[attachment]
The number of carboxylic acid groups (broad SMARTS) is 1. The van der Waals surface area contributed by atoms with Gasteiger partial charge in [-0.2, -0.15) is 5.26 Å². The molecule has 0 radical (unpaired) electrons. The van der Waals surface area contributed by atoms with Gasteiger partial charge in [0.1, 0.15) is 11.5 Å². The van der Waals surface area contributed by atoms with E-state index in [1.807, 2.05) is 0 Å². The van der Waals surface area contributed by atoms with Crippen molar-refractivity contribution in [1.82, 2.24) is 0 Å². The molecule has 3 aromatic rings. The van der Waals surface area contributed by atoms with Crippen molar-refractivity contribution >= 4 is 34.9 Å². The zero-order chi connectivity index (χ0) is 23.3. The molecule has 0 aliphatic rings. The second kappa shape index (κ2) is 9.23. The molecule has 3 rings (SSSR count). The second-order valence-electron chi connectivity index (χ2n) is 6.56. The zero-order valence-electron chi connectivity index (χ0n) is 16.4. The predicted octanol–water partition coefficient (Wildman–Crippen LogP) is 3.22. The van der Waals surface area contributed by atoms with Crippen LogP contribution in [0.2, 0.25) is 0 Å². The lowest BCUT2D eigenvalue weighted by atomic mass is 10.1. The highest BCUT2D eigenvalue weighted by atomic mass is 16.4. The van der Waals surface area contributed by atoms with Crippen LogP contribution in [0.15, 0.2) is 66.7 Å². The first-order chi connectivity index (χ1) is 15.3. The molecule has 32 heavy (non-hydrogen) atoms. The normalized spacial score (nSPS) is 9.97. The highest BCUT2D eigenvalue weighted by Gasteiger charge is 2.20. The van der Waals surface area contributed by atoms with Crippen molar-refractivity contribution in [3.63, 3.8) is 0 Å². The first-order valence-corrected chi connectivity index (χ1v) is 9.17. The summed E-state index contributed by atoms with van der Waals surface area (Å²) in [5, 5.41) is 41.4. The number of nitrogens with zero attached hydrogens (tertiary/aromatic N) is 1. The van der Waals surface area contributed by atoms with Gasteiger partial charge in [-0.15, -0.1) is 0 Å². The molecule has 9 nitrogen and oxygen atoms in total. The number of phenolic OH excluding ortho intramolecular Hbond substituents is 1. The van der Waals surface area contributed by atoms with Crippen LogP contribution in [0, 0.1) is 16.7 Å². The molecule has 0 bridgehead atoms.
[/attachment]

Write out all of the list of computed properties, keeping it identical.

The number of carboxylic acid groups (broad SMARTS) is 1. The van der Waals surface area contributed by atoms with Gasteiger partial charge in [-0.2, -0.15) is 5.26 Å². The molecule has 0 radical (unpaired) electrons. The van der Waals surface area contributed by atoms with Gasteiger partial charge in [0.1, 0.15) is 11.5 Å². The van der Waals surface area contributed by atoms with E-state index in [1.807, 2.05) is 0 Å². The van der Waals surface area contributed by atoms with Crippen molar-refractivity contribution in [1.82, 2.24) is 0 Å². The molecule has 3 aromatic rings. The van der Waals surface area contributed by atoms with Crippen molar-refractivity contribution >= 4 is 34.9 Å². The zero-order chi connectivity index (χ0) is 23.3. The molecule has 0 aliphatic rings. The second kappa shape index (κ2) is 9.23. The molecule has 3 rings (SSSR count). The second-order valence-electron chi connectivity index (χ2n) is 6.56. The zero-order valence-electron chi connectivity index (χ0n) is 16.4. The predicted octanol–water partition coefficient (Wildman–Crippen LogP) is 3.22. The van der Waals surface area contributed by atoms with Crippen LogP contribution in [0.2, 0.25) is 0 Å². The lowest BCUT2D eigenvalue weighted by atomic mass is 10.1. The highest BCUT2D eigenvalue weighted by atomic mass is 16.4. The van der Waals surface area contributed by atoms with Crippen LogP contribution in [0.15, 0.2) is 66.7 Å². The first-order chi connectivity index (χ1) is 15.3. The molecule has 32 heavy (non-hydrogen) atoms. The normalized spacial score (nSPS) is 9.97. The highest BCUT2D eigenvalue weighted by Gasteiger charge is 2.20. The van der Waals surface area contributed by atoms with Crippen molar-refractivity contribution in [3.63, 3.8) is 0 Å². The first-order valence-corrected chi connectivity index (χ1v) is 9.17. The summed E-state index contributed by atoms with van der Waals surface area (Å²) in [5, 5.41) is 41.4. The number of nitrogens with zero attached hydrogens (tertiary/aromatic N) is 1. The van der Waals surface area contributed by atoms with Gasteiger partial charge in [-0.15, -0.1) is 0 Å². The molecule has 9 nitrogen and oxygen atoms in total. The number of phenolic OH excluding ortho intramolecular Hbond substituents is 1. The van der Waals surface area contributed by atoms with Crippen LogP contribution in [0, 0.1) is 16.7 Å². The molecule has 0 bridgehead atoms.